Wednesday, September 20, 2017

Year A St Matthew 2017 What to Do with a Tax Collector

Year A St Matthew’s Feast (Observed), 20 September 2017
St James the Less, Ashland, VA
“What to Do with a Tax Collector?”

Matthew 9:9-13
As Jesus was walking along, he saw a man called Matthew sitting at the tax booth; and he said to him, “Follow me.” And he got up and followed him. And as he sat at dinner in the house, many tax collectors and sinners came and were sitting with him and his disciples. When the Pharisees saw this, they said to his disciples, “Why does your teacher eat with tax collectors and sinners?” But when he heard this, he said, “Those who are well have no need of a physician, but those who are sick. Go and learn what this means, ‘I desire mercy, not sacrifice.’ For I have come to call not the righteous but sinners.”

Today we pause to remember St Matthew. Gospel writer and reformed tax collector. Scholars might argue on whether the Gospeler and the apostle were the same person, but even if not penned from his hand, a community around him probably was responsible for this version of Christ’s story. According to tradition and the name, at least. The Gospel of Matthew holds a unique slant towards Jewish believers in the early church, looking at the fulfillment of prophecies in the Hebrew Scriptures and lineages holding Jesus in the Davidic line. The modern controversy over authorship is nothing compared to the controversy over who he was.

Now we might not like taxes, but we do not hate tax collectors. I say that now, but I have never been audited. That aside, in Jesus day, to become a tax collector cost a small fortune. One had to bribe the Romans, a foreign invading army, for the privilege of stealing from their friends in neighbors. Now taxes are taxes, not stealing, but the collectors had to recoup their expenses on the bribes to get the job. So they would steal double and more over what was supposed to be levied. Remember Zacchaeus, the wee little man, who promised to repay all that he stole as a tax collector? The term is mentioned just over 20 times in the Gospels, and it is often naming them a sinner or a particular person. They were seen as traitors, Roman collaborators, and thieves rolled into one. They were despised.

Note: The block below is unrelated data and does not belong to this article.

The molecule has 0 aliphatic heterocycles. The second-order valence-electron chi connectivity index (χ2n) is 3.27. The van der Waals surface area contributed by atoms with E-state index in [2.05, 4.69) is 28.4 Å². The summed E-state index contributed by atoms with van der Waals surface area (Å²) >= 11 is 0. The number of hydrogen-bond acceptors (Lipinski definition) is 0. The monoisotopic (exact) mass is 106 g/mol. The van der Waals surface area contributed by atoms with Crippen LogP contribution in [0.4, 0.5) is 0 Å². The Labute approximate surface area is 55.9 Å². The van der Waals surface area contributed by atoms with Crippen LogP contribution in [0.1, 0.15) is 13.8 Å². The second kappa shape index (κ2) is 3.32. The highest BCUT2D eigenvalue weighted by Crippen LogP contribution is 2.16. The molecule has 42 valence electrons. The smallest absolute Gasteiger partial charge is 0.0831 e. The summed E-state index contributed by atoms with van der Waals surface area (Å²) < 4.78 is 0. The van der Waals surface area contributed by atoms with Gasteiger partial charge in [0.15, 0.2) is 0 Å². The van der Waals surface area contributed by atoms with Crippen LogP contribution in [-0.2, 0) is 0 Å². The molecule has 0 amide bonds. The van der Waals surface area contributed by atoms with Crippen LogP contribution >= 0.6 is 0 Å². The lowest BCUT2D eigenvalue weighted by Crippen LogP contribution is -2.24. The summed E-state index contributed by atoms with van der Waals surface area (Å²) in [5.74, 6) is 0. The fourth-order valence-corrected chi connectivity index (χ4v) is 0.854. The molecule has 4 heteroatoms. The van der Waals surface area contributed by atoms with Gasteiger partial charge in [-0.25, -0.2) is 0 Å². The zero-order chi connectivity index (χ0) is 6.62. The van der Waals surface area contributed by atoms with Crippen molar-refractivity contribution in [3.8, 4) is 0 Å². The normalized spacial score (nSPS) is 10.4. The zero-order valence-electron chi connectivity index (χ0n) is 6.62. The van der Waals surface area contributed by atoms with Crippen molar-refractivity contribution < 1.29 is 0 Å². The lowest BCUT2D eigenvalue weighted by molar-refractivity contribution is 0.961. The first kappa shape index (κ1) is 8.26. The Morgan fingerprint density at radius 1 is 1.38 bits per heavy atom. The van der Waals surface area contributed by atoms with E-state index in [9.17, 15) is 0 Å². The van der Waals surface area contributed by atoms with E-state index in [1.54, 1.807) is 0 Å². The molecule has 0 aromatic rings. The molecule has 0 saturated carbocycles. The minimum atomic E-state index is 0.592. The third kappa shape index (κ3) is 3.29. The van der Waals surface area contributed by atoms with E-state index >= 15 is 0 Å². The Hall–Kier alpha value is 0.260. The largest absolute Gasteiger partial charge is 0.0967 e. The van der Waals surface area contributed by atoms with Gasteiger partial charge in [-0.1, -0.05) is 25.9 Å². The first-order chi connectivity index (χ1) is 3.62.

In fact, one of the many accusations against Jesus is that he spent time with sinners and tax collectors, even eating with them. Ptuh! [fake spit]

That is why we get the job of Matthew even mentioned. Who was this Jesus? Someone who had a bad reputation because he hung out with the wrong crowd. So often in Scripture we hear the phrase “sinners and tax collectors” used together that we immediately think bad, even though the Gospels meant to fight that. They were intentional in including that Matthew was a tax collector because it was so scandalous. Scandalous, and an obvious sign that something special was going on. We call the Grace.

In our lectionary reading two Sundays back, you may have even thought that. If someone in the Church sins, we are supposed to lovingly confront them and hold them accountable, and if they do not listen, we take another or a couple with us to help clear the air. If that does not work, we bring it to the Church. [Matthew 18]“...if the offender refuses to listen even to the church, let such a one be to you as a Gentile and a tax collector.” Now a Gentile was a non-Jew, remember Matthew’s Jewish orientation. Now at the outset, it may seem that Jesus is saying to ostracize them. But how did Jesus treat tax collectors?

He broke bread with them. He loved them. And like with Matthew in today’s reading: “As Jesus was walking along, he saw a man called Matthew sitting at the tax booth; and he said to him, ‘Follow me.’ And he got up and followed him.” Jesus invites him in, and welcomes him. He gives him extra Grace. When we have difficulty with someone who is not living up to the high calling of Jesus, maybe that is what we are to do as well. LOVE THEM ALL THE MORE, INVITE THEM INTO A DEEPER RELATIONSHIP, AND PERHAPS, THEY WILL FOLLOW JESUS. Just like St Matthew.

As we bump into the Matthews in our lives, may we always remember this. Even the greatest of sinners, whatever the sin, could become a mighty proclaimer of the Gospel. Amen.

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Blessings, Rock